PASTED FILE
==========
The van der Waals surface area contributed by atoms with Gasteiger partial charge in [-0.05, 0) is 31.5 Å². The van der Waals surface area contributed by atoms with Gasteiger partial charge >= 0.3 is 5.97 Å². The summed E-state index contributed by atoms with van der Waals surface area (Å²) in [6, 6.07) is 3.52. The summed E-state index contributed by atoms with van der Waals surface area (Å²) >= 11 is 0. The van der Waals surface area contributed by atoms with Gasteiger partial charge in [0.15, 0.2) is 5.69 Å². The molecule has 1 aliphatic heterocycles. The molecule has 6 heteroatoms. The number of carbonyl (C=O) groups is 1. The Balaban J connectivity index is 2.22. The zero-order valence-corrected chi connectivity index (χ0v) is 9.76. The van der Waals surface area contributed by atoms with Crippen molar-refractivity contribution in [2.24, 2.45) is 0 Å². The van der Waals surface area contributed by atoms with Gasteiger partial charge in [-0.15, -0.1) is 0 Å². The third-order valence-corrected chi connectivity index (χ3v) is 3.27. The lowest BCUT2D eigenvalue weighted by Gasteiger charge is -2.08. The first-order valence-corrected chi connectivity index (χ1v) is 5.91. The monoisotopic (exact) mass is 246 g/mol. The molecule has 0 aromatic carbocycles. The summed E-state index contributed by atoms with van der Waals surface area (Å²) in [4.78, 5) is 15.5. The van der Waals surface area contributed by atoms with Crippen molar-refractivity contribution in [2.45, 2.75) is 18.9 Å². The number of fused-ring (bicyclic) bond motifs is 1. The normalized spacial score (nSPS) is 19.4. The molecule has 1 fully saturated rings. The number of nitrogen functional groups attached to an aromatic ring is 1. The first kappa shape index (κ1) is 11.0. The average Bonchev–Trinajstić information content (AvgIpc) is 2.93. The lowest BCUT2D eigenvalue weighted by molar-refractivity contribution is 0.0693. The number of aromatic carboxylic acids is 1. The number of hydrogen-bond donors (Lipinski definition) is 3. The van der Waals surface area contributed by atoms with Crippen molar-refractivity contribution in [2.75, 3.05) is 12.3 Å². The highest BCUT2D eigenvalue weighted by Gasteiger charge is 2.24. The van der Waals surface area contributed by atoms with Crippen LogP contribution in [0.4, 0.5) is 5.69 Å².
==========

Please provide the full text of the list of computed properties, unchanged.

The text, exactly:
The van der Waals surface area contributed by atoms with Gasteiger partial charge in [-0.05, 0) is 31.5 Å². The van der Waals surface area contributed by atoms with Gasteiger partial charge >= 0.3 is 5.97 Å². The summed E-state index contributed by atoms with van der Waals surface area (Å²) in [6, 6.07) is 3.52. The summed E-state index contributed by atoms with van der Waals surface area (Å²) >= 11 is 0. The van der Waals surface area contributed by atoms with Gasteiger partial charge in [0.15, 0.2) is 5.69 Å². The molecule has 1 aliphatic heterocycles. The molecule has 6 heteroatoms. The number of carbonyl (C=O) groups is 1. The Balaban J connectivity index is 2.22. The zero-order valence-corrected chi connectivity index (χ0v) is 9.76. The van der Waals surface area contributed by atoms with Crippen molar-refractivity contribution in [2.24, 2.45) is 0 Å². The van der Waals surface area contributed by atoms with Gasteiger partial charge in [-0.15, -0.1) is 0 Å². The third-order valence-corrected chi connectivity index (χ3v) is 3.27. The lowest BCUT2D eigenvalue weighted by Gasteiger charge is -2.08. The first-order valence-corrected chi connectivity index (χ1v) is 5.91. The monoisotopic (exact) mass is 246 g/mol. The molecule has 0 aromatic carbocycles. The summed E-state index contributed by atoms with van der Waals surface area (Å²) in [4.78, 5) is 15.5. The van der Waals surface area contributed by atoms with Crippen molar-refractivity contribution in [2.45, 2.75) is 18.9 Å². The number of fused-ring (bicyclic) bond motifs is 1. The normalized spacial score (nSPS) is 19.4. The molecule has 1 fully saturated rings. The number of nitrogen functional groups attached to an aromatic ring is 1. The first kappa shape index (κ1) is 11.0. The average Bonchev–Trinajstić information content (AvgIpc) is 2.93. The lowest BCUT2D eigenvalue weighted by molar-refractivity contribution is 0.0693. The number of aromatic carboxylic acids is 1. The number of hydrogen-bond donors (Lipinski definition) is 3. The van der Waals surface area contributed by atoms with Crippen molar-refractivity contribution in [2.75, 3.05) is 12.3 Å². The highest BCUT2D eigenvalue weighted by Gasteiger charge is 2.24. The van der Waals surface area contributed by atoms with Crippen LogP contribution in [0.4, 0.5) is 5.69 Å².